Setting: Inpatient rehabilitation unit at a university hospital
Patient: 37-year-old male with diabetic myonecrosis.
Case Description: The patient had a long-standing history of uncontrolled diabetes mellitus with multiple comorbidities, including end-stage renal disease on dialysis and diabetic myonecrosis of the left biceps femoris diagnosed by biopsy and magnetic resonance imaging (MRI.) On this admission, he presented with right leg pain and swelling, found to be a reoccurrence of diabetic myonecrosis in the vastus lateralis, medialis, and intermedius, diagnosed by MRI only. Prior to admission, he lived alone in a wheelchair inaccessible duplex and required minimal assistance with housekeeping.
Assessment/Results: Upon initial consultation, he ambulated 25-50 feet at a minimum assistance level with a single point cane. As he was unsafe to return home alone, he was transferred to inpatient rehabilitation after a two week acute hospitalization. During his rehabilitation stay, he increasingly was unable to tolerate standing secondary to pain, and at discharge, he was non-ambulatory despite many attempts at pain control and assistive devices for ambulation. His right leg swelling persisted throughout his stay. After five weeks on our unit, he was discharged to a long-term care facility at a wheelchair independent level. One year later he still was not ambulating, and still lived in the long-term care facility.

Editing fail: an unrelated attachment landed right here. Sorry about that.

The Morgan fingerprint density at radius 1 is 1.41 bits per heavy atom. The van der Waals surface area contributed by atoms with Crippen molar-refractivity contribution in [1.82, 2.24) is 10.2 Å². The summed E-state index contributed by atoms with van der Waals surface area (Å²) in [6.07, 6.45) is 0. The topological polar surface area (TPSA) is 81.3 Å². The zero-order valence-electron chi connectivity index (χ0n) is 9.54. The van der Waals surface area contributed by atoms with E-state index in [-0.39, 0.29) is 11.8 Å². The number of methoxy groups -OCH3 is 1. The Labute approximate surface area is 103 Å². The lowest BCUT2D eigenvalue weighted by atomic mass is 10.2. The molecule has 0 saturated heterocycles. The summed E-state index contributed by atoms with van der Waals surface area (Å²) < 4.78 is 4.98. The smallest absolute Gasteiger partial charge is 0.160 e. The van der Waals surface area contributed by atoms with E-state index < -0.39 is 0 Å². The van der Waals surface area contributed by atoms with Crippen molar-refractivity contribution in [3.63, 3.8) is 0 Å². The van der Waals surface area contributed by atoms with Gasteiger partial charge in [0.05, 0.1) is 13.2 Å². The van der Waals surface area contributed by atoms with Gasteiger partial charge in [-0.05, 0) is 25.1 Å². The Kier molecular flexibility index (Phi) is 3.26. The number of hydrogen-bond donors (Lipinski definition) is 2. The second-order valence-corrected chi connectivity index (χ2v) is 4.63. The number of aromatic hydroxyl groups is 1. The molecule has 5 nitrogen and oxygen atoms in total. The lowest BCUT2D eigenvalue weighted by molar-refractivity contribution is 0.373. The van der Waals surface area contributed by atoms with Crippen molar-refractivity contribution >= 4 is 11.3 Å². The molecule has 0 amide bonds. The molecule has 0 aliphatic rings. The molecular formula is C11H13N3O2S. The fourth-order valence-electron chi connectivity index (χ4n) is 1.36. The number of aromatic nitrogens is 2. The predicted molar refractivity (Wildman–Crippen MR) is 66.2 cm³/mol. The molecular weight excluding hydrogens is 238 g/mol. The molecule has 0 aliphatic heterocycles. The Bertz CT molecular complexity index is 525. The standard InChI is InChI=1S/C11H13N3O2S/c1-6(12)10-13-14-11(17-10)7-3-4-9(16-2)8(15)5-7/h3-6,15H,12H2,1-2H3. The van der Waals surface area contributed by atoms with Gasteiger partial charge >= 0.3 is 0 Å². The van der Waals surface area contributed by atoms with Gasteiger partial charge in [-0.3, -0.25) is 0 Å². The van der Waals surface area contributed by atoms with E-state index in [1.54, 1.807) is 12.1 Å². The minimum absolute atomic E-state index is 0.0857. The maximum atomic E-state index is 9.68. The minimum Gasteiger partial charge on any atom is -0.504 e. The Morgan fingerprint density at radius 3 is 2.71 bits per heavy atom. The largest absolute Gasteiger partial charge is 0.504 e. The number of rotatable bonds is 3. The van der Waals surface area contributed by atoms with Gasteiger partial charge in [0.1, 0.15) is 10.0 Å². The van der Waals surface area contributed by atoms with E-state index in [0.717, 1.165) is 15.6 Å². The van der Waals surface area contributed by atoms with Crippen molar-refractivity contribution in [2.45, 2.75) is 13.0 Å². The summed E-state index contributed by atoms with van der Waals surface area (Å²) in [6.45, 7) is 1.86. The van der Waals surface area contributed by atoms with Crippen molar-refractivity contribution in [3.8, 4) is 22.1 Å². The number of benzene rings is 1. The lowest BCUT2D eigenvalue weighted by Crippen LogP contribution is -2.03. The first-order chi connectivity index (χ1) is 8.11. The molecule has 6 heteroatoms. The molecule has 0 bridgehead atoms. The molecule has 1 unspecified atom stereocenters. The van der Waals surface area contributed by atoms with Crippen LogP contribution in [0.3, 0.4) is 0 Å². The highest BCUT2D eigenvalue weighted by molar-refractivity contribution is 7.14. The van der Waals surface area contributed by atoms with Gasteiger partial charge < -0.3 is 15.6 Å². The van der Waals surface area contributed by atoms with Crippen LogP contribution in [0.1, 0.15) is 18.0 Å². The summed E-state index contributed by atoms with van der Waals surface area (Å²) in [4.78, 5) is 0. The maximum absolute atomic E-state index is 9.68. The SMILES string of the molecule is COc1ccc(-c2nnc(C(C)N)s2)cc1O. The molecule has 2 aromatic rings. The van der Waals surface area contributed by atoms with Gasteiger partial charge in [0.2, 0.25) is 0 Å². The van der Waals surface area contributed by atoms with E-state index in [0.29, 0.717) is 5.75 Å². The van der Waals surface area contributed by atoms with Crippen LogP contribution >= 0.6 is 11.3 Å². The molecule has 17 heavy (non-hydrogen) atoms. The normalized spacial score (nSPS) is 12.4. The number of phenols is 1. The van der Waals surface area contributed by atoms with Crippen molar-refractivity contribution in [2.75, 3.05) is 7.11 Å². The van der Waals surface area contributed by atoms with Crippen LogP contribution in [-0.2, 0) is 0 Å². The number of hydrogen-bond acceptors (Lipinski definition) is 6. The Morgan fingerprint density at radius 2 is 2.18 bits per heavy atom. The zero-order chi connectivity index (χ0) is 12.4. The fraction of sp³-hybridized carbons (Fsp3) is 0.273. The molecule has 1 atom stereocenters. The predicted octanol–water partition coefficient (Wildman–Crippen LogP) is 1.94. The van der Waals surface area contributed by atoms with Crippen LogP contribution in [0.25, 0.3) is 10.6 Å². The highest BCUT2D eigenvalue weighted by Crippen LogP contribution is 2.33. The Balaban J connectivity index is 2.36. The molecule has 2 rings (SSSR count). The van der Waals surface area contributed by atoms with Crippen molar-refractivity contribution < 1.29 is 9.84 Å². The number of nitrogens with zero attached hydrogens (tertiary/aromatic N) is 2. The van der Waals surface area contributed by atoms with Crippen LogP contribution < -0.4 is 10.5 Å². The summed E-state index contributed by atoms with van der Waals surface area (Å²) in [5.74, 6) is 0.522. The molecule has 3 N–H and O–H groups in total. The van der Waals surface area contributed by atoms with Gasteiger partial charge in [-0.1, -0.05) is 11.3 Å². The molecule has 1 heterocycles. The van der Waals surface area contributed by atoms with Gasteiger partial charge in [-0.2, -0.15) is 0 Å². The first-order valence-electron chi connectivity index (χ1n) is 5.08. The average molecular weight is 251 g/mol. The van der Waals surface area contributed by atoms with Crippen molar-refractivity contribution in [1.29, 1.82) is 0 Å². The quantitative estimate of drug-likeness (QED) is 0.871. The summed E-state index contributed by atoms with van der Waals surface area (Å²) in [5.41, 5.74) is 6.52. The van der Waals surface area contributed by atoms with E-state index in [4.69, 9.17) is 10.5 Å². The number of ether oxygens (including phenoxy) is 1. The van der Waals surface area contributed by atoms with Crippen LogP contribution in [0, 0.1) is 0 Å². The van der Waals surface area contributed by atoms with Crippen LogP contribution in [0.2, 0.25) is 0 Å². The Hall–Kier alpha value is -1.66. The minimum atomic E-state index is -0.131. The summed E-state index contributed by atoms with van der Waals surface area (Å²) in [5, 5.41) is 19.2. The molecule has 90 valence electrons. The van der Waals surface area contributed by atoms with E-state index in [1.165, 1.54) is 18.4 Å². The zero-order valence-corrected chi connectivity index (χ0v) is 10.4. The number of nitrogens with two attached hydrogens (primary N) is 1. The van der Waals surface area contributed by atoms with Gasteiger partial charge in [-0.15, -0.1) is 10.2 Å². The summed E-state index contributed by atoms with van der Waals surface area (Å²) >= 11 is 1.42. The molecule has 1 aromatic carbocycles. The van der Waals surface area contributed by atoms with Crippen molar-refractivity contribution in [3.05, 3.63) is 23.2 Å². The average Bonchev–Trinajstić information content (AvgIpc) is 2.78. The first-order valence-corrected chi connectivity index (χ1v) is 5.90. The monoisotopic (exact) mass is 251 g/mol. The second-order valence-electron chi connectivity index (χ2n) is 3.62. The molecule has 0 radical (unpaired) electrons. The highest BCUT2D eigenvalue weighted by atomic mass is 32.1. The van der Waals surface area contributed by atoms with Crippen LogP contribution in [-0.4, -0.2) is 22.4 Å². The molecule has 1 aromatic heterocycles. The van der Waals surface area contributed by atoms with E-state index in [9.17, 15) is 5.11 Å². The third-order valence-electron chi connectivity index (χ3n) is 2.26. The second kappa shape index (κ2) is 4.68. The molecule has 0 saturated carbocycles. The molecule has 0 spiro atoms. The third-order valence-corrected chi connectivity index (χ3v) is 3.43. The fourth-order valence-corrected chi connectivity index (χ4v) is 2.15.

Discussion: Diabetic myonecrosis is an uncommon complication of both insulin-dependent and non-insulin dependent diabetics. Symptoms usually resolve on their own with rest and analgesics within weeks to several months. There are reports of physical therapy prolonging the recovery period and exacerbating symptoms, which may have happened with our patient.
Conclusions: Download poster.
Ankam, MD, Nethra S.; Kancherla, DO, Vishal; and Jacobs, MD, Stanley R., "Rehabilitation of a Patient with Diabetic Myonecrosis: A Case Report" (2006). Department of Rehabilitation Medicine Faculty Papers. Paper 16.